Governor Murphy announced back in July that he and wife Tammy Murphy would be making a seven day – six city tax payer funded trip to India with the supposed goal of strengthening economic ties between India and New Jersey. At about 10:30 last night Murphy tweeted that he and Mrs. Murphy were “Ready for takeoff!” and expressed their excitement about visiting India. I’m sure taxpayers all over New Jersey who could not afford a summer vacation are happy to be paying for the Murphy’s trip to India.
While in India Murphy will meet with government officials and industry leaders to “chart a course” to bring more business and investment to New Jersey and to “strengthen the cultural, educational and political bonds” between India and New Jersey. Meanwhile New Jersey is ranked as one of the worst business climates in the U.S. and people are leaving the state like it’s on fire. Why is Murphy not focused on strengthening bonds with New Jersey’s current business community before it’s too late?
Murphy will visit Delhi, Agra, Hyderabad, Mumbai, Ahmedabad, and Gandhinagar. Of course no waste of tax payer funds would be complete without Murphy bringing his wife Tammy.
Murphy who lived in Asia in the late 1990s, said he was a frequent visitor to India and is excited to return to “a country that I love”.
A July 2019 WalletHub report on the best and worst states for business ranks New Jersey 49th out of 50 states with only Rhode Island faring worse in the analysis. New Jersey ranked 33rd in average growth of small businesses and 48th in labor costs. In response to the WalletHub report Michele Siekerka of the New Jersey Business and Industry Association told NJ 101.5 radio “”As we say every day to our policy makers, we need to look at these signs and we need to take these signs, these red flags, seriously. Every day we have a new mandate on New Jersey business. These are challenging times to grow a business in the state of New Jersey”. Siekerka also told NJ 101.5 that the budget that just passed in Trenton is “nothing, nothing” like business-friendly.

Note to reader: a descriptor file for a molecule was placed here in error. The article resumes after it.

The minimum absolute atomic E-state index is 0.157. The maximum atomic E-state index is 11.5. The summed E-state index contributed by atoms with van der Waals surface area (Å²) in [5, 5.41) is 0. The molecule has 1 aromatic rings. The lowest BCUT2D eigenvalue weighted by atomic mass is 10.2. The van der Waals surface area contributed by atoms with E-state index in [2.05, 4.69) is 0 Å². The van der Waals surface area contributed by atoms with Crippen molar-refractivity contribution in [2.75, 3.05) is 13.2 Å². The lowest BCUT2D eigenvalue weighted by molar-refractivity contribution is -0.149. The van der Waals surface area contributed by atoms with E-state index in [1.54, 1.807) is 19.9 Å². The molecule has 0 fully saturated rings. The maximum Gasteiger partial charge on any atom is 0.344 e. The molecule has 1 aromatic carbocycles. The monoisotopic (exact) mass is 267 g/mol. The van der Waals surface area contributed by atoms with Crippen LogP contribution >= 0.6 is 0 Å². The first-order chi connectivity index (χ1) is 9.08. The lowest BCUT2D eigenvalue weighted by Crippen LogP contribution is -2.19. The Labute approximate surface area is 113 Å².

“Lower business costs are what New Jersey really needs to become more competitive. The state has some of the most expensive office spaces, second highest labor costs, and its corporate taxes are among the highest, as well,” said WalletHub analyst Jill Gonzalez. “New Jersey’s share of engaged workers is just 29%, the fourth lowest in the country, and businesses in the state are not using technology to improve their services, or increase their capacities. It also lacks in financing accessibility,” Gonzalez added.
A January 2019 report released by moving company United Van Lines found that New Jersey is the number one state that people leave. Twice the number of people left New Jersey than came to the state last year. “The cost of living in New Jersey, the highest-taxed state in the country. That’s the main reason why,” Atlantic County Executive Dennis Levinson told the Press of Atlantic City at the time. “You can’t do anything about the weather, but you can most certainly do something about the property tax.”
New Jersey ranks one of the worst business climates in the U.S. A record number of people are leaving New Jersey meaning we have a shrinking labor pool and tax base. Taxes are increasing as state government spending is out of control. Eventually the strong national economy that is benefiting New Jersey will turn around and businesses, jobs, tax base and the labor pool will increase their exit rate. All of this begs the question why is Governor Murphy not taking advantage of the strong national economy that is currently benefiting New Jersey to address the long term problems facing New Jersey’s business climate rather than focusing on economic ties with India?
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